At times, speech accompanied this movement, a challenge that the ensemble stepped up to with gusto and technical command. Nunweiler, for her part, integrated these two disciplines as smoothly as beaten birthday cake batter. 

At other points, dance and movement were related, yet asynchronous – like two puzzle pieces sitting side-by-side, locking smoothly together. Sandwiched between periods of discussion on her grandmother and her birthday, and her grandmother’s resonating impact, Angelina Benitez danced a solo of both tenacity and softness – not to mention pure heart. Carmen Rizzo danced another solo, one that felt just as invested and honest. 

Amidst vignettes on one character getting her first period and learning to use menstrual products, Benitez and Katrina Conte danced something more high-energy and frenetic: embodying the urgency, confusion, and pure drama of those unforgettable pre-teen moments. Audible breath and a tender embrace between them then tempered the energy in the space – and reminded me that those quieter moments can really be the most special ones.

After an interactive intermission (with Nunweiler seeking out audience members having the same birthday), another party kicked off – an adult (or young adult) one this time. Games and uncertainties of young romance transpired before us. Glowsticks, shot glasses, and red Solo cups brought us right into such an atmosphere. I chuckled at Guglietti’s callback to his earlier line: “there are so many girls at this party!”.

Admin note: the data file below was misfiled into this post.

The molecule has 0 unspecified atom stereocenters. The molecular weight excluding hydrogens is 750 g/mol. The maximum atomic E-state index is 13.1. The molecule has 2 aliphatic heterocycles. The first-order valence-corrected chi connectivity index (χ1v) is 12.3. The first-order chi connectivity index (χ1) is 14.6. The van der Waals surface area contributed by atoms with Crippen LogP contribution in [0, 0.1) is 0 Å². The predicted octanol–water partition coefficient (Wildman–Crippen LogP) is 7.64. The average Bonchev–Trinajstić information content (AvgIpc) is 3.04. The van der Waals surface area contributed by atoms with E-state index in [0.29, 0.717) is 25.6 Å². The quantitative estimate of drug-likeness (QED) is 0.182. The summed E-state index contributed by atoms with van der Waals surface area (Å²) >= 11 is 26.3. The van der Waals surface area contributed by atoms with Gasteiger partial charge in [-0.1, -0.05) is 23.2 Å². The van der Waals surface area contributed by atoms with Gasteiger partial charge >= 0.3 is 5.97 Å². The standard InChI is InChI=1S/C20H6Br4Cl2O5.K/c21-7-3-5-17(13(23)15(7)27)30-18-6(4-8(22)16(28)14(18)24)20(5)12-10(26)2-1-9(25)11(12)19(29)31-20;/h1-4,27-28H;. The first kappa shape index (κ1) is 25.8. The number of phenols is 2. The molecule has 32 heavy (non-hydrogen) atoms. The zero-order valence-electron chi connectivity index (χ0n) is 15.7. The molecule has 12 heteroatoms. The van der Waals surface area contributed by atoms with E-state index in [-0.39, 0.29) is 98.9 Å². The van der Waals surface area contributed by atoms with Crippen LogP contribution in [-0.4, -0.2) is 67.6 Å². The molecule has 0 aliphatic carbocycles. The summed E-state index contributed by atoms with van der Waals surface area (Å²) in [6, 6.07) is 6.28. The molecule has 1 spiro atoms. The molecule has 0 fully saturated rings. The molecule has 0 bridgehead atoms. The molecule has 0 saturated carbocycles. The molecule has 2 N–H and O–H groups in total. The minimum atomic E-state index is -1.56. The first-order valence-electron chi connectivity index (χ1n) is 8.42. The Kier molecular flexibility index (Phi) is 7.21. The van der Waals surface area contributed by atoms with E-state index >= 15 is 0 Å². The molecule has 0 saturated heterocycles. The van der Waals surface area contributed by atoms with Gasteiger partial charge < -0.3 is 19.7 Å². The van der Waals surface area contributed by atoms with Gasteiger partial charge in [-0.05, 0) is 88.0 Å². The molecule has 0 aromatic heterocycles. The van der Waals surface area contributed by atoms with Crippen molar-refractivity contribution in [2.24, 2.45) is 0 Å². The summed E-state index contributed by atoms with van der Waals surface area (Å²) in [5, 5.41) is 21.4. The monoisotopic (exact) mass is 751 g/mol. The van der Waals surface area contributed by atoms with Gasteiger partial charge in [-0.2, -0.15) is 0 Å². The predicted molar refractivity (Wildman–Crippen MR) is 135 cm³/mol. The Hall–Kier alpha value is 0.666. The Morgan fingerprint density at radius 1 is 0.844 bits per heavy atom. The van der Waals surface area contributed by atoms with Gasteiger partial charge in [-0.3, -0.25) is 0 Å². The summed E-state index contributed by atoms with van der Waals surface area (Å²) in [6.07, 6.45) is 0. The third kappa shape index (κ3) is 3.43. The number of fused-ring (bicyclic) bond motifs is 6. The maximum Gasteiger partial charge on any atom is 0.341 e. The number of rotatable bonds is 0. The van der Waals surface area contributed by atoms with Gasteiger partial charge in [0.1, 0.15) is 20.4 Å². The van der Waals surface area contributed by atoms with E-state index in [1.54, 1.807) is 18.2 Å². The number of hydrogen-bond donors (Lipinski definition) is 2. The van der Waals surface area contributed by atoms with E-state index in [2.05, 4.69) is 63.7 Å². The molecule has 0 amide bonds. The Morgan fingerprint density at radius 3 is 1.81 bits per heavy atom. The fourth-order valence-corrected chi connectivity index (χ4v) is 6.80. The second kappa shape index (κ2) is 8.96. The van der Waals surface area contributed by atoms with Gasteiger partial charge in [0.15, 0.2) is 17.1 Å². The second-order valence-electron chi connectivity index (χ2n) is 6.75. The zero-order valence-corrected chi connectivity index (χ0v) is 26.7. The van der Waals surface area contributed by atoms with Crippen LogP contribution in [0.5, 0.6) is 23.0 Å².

More sobering was the sound of a ticking clock: resurfacing the idea of the passing of time, and thus inevitable aging, first appearing in the first act. Another memorable solo to that ticking, from Hannah Ranco, embodied both the accented and resonant qualities of those ticks. Both angular and arching lines reflected a clock’s abundance of shapes and angles.

Indeed, while the first act brought forth chuckles and simple aesthetic enjoyment, the second act inspired pondering and reflection. Next in that vein was a home video, classic camcorder style, of Nunweiler and her younger sibling as toddlers. I reflected on the passage of time, and what we pass on to those we help guide through life.   

More striking movement sections next filled the stage. An evocative, vulnerable poem accompanied textured pedestrian movement, the movement quality internal and somewhat heavy. A duet with two of the older cast members (Jody Leader and Linda Spencer) illustrated the heaviness of experience that can set in with passing time. Their deeply invested and aware qualities made that idea fully visceral.